Ask a Scientologist–Five Questions Answered Including “What Are the Core Beliefs of the Scientology Religion?”

Ask a Scientologist–Five Questions Answered Including “What Are the Core Beliefs of the Scientology Religion?” June 10, 2017

Tad Reeves, of the Scientology Parent blog, answers 14 questions posed by a student about Scientology. Here are his first five answers. Published courtesy of the Scientology Parent website.


The broad answer to that is that auditing has, by and large, made me more honest with myself and others, more generally happy, more stable, and more tolerant of having more moving parts and individual things going on in my life that I’m actively working on.

In Scientology, each auditing action that is done has its own specific thing that it is addressing, and an end result in mind for that individual.  These are specifically arranged in a sequence of action which makes sense, building one upon the next.

For example, there is an auditing action I referred to above called the Survival Rundown which is specifically directed toward getting an individual to operate in the here & now as opposed to having unwanted fixed attention in the past, or on unwanted thoughts & feelings.  This action had a deep & profound impact on my ability to focus on a given task and take it to completion, as well as being much more in the here & now when dealing with my family and kids.

There are numerous other specific auditing actions I’ve done, some focused on handling one’s ability to communicate with anyone on any subject, others on being able to recognize the source of life problems and not feel compelled to “have problems”, on being able to be free from the weight of past upsets, and to be able to get out of fixed, unwanted conditions.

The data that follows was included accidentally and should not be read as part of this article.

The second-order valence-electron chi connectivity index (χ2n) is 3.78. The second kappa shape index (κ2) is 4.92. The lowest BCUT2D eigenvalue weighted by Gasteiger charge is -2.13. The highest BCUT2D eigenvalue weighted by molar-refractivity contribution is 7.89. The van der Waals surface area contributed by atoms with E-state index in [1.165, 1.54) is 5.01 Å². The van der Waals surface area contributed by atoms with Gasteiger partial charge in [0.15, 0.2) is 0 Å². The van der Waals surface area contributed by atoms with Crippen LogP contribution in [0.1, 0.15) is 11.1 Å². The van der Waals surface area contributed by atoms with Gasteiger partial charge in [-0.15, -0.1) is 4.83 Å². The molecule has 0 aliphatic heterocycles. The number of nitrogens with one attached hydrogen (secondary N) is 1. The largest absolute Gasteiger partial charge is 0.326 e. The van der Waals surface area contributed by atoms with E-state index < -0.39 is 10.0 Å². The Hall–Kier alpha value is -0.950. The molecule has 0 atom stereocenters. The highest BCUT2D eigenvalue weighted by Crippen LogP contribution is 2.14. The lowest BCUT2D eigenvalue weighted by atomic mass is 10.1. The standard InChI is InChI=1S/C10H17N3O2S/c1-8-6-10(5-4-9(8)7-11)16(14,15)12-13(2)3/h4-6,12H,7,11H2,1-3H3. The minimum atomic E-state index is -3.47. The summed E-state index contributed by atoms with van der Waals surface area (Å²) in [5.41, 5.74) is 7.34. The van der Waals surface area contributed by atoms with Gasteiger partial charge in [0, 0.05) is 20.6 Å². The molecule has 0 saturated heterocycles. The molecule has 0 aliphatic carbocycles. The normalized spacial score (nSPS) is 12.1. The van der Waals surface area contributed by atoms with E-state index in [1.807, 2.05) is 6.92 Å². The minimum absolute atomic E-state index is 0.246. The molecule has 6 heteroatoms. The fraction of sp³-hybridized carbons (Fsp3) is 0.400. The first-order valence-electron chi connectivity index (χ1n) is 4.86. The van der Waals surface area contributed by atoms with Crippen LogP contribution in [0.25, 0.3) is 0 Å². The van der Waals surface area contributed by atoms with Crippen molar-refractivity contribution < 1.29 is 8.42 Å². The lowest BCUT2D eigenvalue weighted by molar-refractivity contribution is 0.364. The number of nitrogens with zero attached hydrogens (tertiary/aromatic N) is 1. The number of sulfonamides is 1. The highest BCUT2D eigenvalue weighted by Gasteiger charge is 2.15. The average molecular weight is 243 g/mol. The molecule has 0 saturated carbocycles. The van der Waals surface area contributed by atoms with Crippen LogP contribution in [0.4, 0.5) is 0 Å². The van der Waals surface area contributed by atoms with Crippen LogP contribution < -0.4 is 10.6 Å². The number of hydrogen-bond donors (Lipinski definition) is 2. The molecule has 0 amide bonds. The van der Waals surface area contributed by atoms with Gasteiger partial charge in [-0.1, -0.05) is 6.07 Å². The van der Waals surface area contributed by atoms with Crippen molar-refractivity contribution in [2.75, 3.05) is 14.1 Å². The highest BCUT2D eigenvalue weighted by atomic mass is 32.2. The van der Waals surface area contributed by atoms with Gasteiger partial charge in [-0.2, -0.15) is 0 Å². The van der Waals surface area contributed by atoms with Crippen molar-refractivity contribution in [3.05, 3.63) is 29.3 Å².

On each one, the effects on my own life have been positive and extremely freeing.   There are just so many conditions in life that I’ve seen others be entirely convinced are impossible to change, but I’ve seen them change in myself and friends within a few weeks’ time as a result of auditing they did.  I think it’s factually pretty amazing.


Not sure what you’re asking here.  Scientologists don’t really have an analogue to required missionary work like the Mormon church does, though Scientologists do frequently travel on their own bat to do volunteer work.   Owing to the fact that I do website work, I’ve done a lot of work over the last 10-15 years to coordinate volunteers going to disaster areas like New Orleans for Hurricane Katrina, to India / Thailand / Banda Aceh after the Indian Ocean tsunami, and Japan following the tsunamis there, as well as closer to home when we’ve had flooding and other more minor disasters here.  I’ve also been involved in drug education programs and such, to get materials out to schools & seminars to educate kids & adults about drugs.

If you have other more specific questions on this, let me know.


To an extent.  It is a key part of the Scientology religion that people are treated as spiritual individuals, as separate from their mind or their body.  This video describes such in more detail: